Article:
As a test of tubal obstruction, HSG has a sensitivity of 0.65 (95% CI 0.50-0.78) and a specificity of 0.83 (95% CI of 0.77-0.88) (Swart et al. 1995). This suggests that it is a reliable indicator of tubal patency but poor at identifying cases of tubal occlusion. A meta-analysis of 23 studies has found that the discriminative capacity of chlamydial antibody testing using enzyme-linked immunofluorescent assay is comparable to HSG in the diagnosis of tubal pathology (Mol et al. 1997). The use of ultrasound along with injection of a sonoreflective contrast medium through the cervix (HyCosy) has been described, but is yet to become part of standard care in most centres. Preliminary studies comparing it with lap and dye or HSG have shown good concordance (Dijkman et al. 2000). Further research is needed to ascertain the value of endoscopic tests such as fertiloscopy and falloposcopy. Routine assessment of tubal status is debatable in situations where knowledge of tubal patency is unlikely to change the proposed management plan - such as severe male factor infertility where intracytoplasmic sperm injection is indicated.

HYSTEROSCOPY AND PELVIC ULTRASOUND SCAN

Uterine pathology such as adhesions, polyps and submucous leiomyomas and septae have been found in 10-15% of women seeking fertility treatment. It is unclear whether hysteroscopy should be considered a routine investigation in infertile couples in addition to laparoscopy or HSG. While a causal relationship between uterine fibroids and infertility has been established (Donnez and Jadoul, 2002),

Karyotype Infertile Female

Pituitary imaging

Karyotype autoantibody

Pituitary imaging

BMI, ultra sound scan of ovaries Serum androgens, SHBG If required DHEA, DHEAS, 17-OH progesterone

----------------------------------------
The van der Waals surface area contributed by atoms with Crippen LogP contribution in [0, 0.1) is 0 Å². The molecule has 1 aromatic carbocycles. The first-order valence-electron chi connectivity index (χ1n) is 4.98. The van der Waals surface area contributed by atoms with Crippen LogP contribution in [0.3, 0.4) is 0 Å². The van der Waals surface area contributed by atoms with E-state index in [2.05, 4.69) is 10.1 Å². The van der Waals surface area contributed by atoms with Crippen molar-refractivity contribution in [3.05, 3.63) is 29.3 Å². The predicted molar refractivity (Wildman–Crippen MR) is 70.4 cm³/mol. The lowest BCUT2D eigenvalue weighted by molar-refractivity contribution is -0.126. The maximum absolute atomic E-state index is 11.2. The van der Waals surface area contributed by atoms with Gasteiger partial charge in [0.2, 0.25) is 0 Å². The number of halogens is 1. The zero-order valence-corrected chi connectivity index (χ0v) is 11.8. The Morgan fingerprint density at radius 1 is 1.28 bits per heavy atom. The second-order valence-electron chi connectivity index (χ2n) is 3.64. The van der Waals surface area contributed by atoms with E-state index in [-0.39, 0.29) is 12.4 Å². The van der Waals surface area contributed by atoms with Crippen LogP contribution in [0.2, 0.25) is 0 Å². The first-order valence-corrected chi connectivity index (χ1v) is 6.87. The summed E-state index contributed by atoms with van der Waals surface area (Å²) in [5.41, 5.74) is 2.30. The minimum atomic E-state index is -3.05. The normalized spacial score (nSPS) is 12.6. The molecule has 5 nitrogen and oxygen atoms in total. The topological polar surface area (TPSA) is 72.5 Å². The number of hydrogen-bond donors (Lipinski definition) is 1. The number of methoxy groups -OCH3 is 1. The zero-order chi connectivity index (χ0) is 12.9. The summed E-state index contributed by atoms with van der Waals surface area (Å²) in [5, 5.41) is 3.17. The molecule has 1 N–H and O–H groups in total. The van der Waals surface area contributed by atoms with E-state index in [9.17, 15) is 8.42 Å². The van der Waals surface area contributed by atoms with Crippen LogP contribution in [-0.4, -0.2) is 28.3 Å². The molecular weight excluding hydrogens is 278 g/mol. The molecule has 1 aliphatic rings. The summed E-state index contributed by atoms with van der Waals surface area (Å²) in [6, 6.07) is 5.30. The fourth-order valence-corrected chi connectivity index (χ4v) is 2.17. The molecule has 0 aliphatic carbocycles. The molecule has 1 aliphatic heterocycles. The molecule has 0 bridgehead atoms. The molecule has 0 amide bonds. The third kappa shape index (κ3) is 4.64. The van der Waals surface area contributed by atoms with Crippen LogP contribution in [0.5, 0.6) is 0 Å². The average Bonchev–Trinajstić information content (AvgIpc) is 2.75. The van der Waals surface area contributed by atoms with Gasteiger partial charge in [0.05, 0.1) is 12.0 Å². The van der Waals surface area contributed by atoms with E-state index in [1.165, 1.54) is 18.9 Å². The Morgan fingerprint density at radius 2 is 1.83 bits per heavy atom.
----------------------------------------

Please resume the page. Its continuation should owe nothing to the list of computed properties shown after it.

Fig. 45.2 Investigations for anovulation.

the effectiveness of surgical treatment of uterine abnormalities to enhance pregnancy rate is unproven. Transvaginal pelvic ultrasound (TVS) enables pelvic structures to be visualized and provides more information than a bimanual examination. It can identify endometrioma, ovarian cysts, polycystic ovaries, fibroids and hydrosalpinges. However, the routine use of this investigation in women without a history of pelvic pathology has yet to be established.

POST-COITAL TEST

The role of the post-coital test (PCT) to detect the presence of motile sperm is the subject of ongoing debate. It is useful in predicting spontaneous conception in couples with a short duration of infertility (<3 years) where female causes of infertility have been excluded (Glazener et al. 2000). A systematic review of observational studies has failed to confirm the predictive power of this test. A randomized trial on 444 women has failed to demonstrate any advantages of routine PCT in terms of cumulative pregnancy rates. Intervention rates were higher in women subjected to the investigation (Oei et al. 1998).

OVARIAN RESERVE

Women have a finite number of primordial ovarian follicles, which show an age related decline. Tests for ovarian reserve have been used to predict ovarian response to stimulation as part of fertility treatment. Observational studies have demonstrated an association between factors such as day-3 FSH, serum inhibin and antral follicle count, and subsequent ovarian response to stimulation. Currently available tests of ovarian reserve do not possess adequate levels of sensitivity or specificity to justify their routine use in all women with infertility.

ENDOMETRIAL BIOPSY

The role of endometrial biopsy is not established in routine practice. While useful in cases where endometrial pathology is suspected on the basis of menstrual dysfunction, women should not be offered an endometrial biopsy to evaluate the luteal phase. There is no evidence that medical treatment of luteal phase defects improves pregnancy rates (Balasch et al. 1992).

SCREENING FOR CHLAMYDIA

Screening for chlamydia trachomatis can reduce the incidence of PID in women at increased risk of chlamydia (Scholes et al. 1996). Uterine instrumentation undertaken as part of investigation or treatment may reactivate upper genital tract infection. Hence women scheduled to undergo uterine instrumentation should be offered screening for chlamydia trachomatis.

Pregnancy Guide

Pregnancy Guide

A Beginner's Guide to Healthy Pregnancy. If you suspect, or know, that you are pregnant, we ho pe you have already visited your doctor. Presuming that you have confirmed your suspicions and that this is your first child, or that you wish to take better care of yourself d uring pregnancy than you did during your other pregnancies; you have come to the right place.